The Lock Hospital Tragedy Memorial project, Carnavon Western Australia is based on a very broad ‘footprint’- both literally and figuratively, in order to encompass the enormity of the story of this terrible tragedy and in doing so convey the colossal effect this sad episode of West Australian History had on so many Aboriginal people throughout this vast Country. From the far dry depths of the desert regions… to the sea – where so many suffered and died in ‘oceans of pain’. Our mission has been to symbolise all this, yet presented it in a form that will speak to all. Not only to the direct descendants of those who were directly involved, and thus were touched with the scars of this pain, but the people of this country today, who do not know, but we believe, would want to know and thereby open their hearts in an understanding that will hopefully lead to a deeper sense of reconciliation and community bonding in the years to come.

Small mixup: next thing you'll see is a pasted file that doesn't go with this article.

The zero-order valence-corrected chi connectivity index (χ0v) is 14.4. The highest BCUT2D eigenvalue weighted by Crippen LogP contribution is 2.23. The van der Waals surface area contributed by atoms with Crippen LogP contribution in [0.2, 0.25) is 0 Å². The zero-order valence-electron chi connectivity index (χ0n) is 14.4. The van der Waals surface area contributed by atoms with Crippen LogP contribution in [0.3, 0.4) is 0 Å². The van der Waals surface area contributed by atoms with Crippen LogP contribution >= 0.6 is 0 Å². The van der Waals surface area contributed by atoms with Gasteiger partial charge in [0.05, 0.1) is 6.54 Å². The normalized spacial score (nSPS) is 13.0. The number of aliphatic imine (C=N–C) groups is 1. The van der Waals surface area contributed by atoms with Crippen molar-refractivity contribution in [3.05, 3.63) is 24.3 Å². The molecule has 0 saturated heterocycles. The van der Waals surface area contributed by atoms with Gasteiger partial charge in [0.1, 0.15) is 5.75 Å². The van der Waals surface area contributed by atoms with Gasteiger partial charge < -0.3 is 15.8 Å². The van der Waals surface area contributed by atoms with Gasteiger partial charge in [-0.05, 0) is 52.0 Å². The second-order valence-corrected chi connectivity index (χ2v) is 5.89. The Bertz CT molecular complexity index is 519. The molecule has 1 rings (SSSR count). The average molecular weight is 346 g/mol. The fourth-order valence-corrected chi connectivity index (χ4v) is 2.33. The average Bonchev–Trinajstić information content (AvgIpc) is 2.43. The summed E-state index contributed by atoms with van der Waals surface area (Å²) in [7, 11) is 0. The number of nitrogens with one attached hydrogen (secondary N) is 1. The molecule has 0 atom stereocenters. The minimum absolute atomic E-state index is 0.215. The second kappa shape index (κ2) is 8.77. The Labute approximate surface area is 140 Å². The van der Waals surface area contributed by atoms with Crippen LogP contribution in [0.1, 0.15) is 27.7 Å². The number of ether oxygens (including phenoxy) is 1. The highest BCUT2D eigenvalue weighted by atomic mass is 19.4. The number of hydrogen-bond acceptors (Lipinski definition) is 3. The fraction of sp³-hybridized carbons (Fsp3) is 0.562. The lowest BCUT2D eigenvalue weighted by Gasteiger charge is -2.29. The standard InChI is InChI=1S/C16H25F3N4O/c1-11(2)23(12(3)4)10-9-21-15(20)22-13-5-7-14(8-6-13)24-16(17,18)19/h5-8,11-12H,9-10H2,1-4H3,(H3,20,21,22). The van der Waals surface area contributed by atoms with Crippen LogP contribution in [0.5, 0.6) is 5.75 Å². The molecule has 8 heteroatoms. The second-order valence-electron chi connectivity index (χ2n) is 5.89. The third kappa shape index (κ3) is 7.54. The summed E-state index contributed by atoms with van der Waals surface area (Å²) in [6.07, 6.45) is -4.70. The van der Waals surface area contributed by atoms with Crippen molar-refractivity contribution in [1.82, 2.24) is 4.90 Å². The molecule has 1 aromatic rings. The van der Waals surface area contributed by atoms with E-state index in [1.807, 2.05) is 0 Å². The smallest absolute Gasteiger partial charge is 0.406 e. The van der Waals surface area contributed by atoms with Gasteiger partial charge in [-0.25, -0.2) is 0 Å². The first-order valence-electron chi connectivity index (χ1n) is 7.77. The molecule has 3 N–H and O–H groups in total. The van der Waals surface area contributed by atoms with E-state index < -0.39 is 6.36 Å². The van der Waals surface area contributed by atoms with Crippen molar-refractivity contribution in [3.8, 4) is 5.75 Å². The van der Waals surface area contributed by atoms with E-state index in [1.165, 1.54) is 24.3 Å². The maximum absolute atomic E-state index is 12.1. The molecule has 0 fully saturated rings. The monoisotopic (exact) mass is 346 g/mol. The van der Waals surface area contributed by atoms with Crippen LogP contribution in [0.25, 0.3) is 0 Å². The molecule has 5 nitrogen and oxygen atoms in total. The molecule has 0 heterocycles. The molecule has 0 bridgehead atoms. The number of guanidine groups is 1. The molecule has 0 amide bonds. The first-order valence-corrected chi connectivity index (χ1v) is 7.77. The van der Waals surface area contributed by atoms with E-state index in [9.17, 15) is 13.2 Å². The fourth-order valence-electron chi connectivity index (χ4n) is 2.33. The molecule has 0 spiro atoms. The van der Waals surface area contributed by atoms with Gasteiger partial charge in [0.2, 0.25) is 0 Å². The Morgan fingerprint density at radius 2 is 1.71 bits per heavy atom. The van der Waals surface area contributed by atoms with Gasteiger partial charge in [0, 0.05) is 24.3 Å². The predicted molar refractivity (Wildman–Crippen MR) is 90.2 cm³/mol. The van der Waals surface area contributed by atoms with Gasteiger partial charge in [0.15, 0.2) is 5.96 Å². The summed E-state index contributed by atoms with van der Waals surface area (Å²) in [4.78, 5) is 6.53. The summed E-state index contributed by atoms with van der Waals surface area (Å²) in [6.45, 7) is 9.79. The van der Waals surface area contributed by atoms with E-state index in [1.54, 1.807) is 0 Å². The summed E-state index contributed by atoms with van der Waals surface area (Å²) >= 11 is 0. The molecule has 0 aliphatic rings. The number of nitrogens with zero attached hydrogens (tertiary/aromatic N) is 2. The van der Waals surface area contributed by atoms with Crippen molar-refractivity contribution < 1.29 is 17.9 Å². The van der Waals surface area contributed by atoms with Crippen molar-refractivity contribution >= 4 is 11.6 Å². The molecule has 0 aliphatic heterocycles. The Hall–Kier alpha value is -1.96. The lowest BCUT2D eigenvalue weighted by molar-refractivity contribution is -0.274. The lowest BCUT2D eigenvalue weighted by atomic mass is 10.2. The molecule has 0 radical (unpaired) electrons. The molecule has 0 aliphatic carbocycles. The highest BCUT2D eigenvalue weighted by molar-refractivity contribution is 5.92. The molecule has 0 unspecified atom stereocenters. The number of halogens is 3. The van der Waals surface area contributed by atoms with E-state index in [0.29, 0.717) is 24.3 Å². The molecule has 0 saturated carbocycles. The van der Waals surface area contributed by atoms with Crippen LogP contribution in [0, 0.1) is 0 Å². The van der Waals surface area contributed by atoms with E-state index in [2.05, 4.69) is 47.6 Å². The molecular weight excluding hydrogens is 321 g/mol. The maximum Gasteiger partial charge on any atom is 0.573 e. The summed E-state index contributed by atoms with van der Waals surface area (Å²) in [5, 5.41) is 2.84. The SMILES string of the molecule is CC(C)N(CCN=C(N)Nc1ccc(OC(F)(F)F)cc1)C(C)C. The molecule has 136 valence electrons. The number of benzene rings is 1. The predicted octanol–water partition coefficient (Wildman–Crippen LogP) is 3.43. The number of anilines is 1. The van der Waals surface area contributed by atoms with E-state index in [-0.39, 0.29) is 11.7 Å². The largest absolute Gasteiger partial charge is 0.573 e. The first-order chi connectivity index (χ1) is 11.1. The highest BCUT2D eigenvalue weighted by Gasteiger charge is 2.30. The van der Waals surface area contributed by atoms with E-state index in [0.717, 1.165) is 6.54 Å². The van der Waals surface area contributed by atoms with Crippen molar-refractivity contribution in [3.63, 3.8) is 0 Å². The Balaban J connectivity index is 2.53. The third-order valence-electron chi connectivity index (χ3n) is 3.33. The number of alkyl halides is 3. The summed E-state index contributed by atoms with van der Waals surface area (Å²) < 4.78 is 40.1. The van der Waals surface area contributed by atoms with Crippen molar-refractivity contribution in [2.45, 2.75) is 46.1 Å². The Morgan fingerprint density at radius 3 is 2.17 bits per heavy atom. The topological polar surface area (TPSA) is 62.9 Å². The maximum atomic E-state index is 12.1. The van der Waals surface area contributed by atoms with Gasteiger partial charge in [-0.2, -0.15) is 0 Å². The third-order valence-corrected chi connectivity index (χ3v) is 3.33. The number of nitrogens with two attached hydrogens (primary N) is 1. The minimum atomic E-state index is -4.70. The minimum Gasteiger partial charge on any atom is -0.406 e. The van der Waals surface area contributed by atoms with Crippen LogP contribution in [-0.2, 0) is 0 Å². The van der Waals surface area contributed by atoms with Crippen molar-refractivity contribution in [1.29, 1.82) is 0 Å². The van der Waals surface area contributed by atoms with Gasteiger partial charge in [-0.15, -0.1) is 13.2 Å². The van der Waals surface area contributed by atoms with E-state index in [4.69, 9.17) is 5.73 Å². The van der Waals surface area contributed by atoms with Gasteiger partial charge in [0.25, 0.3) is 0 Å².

The following Memorial Concepts were developed from an intensive public consultation process with the Aboriginal Community in Carnarvon. As artists we felt humbled and honoured to be invited to create memorial artworks that would do justice to such a personal and emotional journey of pain and loss. Apart from the intensive historical research we carried out, the most important influence for us was the personal contact with a wide variety of Aboriginal people, including many Elders and the profound effect that hearing these stories of such suffering had upon us personally. We listened, and cried, and took all that was said to heart. We must say here, that as Irish Artists, the similar historical injustices suffered by our ancestors, carried out under the very same Colonial Administrators,… (The second Lock Hospital was built in Dublin in 1733)…had such a profound effect upon us that we were infused with a deep sense of creative purpose, that we feel very few other artists could bring to this project. We share a very common history with Aboriginal People being violently suppressed and exploited by the same Colonial masters; in our case, for seven hundred years. Therefore, we feel deeply honoured to be able to lend our creative skills and lengthy experience, to this essential, and long overdue, memorialisation of the Lock Hospital Tragedy.
A more detailed concept can be viewed here
This project is composed of 3 separate components.